A key moment in the game happened early in the third quarter, when Golden State center Andrew Bogut injured his left knee while blocking a shot. After Golden State failed to score in transition, Cleveland enjoyed a 5 on 4 advantage as Bogut writhed in pain just off of the court behind the Warriors' basket. Instead of attacking the hoop, James passed the ball and Kevin Love missed a long three pointer. Bogut left the game after the ensuing stoppage of play and he did not return to action. Golden State Coach Steve Kerr elected to go small for most of the rest of the way but Cleveland Coach Tyronn Lue rightly avoided the temptation to go small as well. Lue kept Love and/or Tristan Thompson on the court and the Cavaliers used their overall size plus the driving abilities of James and Irving to good effect to punish the Warriors in the paint.
The Cavaliers built a double digit lead and were ahead 93-84 entering the fourth quarter. At that point, James had scored 36 points on 14-23 field goal shooting, while Irving had scored 29 points on 12-15 field goal shooting. As mentioned above, James set the tone for Cleveland's attack and Cleveland would not have won without him performing in that fashion but it is interesting that in this do or die game Irving, not James, turned out to be Cleveland's closer. Irving pumped in 12 points on 5-9 field goal shooting in the fourth quarter, while James limped to the finish (metaphorically speaking, not literally) with just five points on 2-7 field goal shooting in the final stanza.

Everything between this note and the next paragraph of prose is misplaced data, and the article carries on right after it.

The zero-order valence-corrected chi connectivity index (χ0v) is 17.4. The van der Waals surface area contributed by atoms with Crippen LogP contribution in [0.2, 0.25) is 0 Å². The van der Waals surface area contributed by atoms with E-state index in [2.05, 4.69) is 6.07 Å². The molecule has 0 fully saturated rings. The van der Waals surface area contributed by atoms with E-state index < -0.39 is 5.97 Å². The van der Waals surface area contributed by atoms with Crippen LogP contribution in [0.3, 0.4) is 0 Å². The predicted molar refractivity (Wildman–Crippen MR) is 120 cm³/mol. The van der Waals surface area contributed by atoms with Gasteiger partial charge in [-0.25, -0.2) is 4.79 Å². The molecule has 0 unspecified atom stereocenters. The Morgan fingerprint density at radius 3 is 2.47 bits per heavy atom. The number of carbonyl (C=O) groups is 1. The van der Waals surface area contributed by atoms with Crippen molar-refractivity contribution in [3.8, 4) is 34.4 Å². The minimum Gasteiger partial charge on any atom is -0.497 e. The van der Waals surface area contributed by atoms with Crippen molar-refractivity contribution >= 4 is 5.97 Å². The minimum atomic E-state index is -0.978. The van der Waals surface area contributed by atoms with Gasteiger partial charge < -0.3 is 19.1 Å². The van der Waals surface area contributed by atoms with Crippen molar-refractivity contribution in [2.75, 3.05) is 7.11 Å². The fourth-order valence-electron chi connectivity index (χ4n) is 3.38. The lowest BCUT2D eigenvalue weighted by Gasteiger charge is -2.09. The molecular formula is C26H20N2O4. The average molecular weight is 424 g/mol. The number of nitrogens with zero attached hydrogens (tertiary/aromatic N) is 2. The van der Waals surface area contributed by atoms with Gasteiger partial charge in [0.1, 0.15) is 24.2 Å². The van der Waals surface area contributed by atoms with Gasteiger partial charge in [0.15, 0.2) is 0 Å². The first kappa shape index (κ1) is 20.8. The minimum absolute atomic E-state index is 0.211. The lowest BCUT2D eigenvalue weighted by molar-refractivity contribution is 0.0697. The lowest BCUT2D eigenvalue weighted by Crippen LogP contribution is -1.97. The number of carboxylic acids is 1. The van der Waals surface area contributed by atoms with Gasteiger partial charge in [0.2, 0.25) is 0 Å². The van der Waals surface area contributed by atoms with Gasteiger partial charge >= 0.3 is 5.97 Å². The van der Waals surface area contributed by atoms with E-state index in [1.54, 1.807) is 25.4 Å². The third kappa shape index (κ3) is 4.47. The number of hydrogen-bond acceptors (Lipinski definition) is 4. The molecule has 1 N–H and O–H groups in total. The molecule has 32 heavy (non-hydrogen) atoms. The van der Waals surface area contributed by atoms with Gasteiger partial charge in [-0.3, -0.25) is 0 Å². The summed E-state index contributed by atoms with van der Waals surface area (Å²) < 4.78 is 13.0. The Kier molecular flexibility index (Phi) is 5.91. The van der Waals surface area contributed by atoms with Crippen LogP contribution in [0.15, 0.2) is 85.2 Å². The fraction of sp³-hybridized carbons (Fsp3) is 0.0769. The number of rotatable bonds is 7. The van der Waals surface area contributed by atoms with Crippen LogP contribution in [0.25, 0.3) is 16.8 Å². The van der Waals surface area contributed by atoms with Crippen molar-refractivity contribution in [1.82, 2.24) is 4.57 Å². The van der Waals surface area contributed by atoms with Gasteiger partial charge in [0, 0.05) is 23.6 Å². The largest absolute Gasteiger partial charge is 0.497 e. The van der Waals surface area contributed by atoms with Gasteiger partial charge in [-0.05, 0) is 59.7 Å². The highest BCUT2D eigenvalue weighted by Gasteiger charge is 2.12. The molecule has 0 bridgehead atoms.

Van Gundy often states that shot selection should be judged on quality not outcome (i.e., it is possible to make a bad shot or miss a good shot). Irving took the same kinds of shots in game five that he took in game four. Irving is demonstrating during this series that he is not afraid of the moment and that he is willing to attack offensively on a consistent basis, providing more proof that Mike Wilbon's criticism of Irving's game four performance/shot selection was misguided and ill-informed. James' commitment to attack wavers from game to game--and even within a single game, as we saw last night--but Irving consistently has an attacking mindset. Irving reminds me a little of Andrew Toney. Irving is flashier than Toney (though Toney had a devastating crossover move) but otherwise they are very similar: both attack to score, both are deadly at the hoop, in the midrange and beyond the arc (though the three point shot was not a big weapon during Toney's era) and both are very capable passers despite not having a pass-first mentality. Toney was physically stronger than Irving and Toney was a more consistent defender who could, at times, be relied upon even to defend larger players.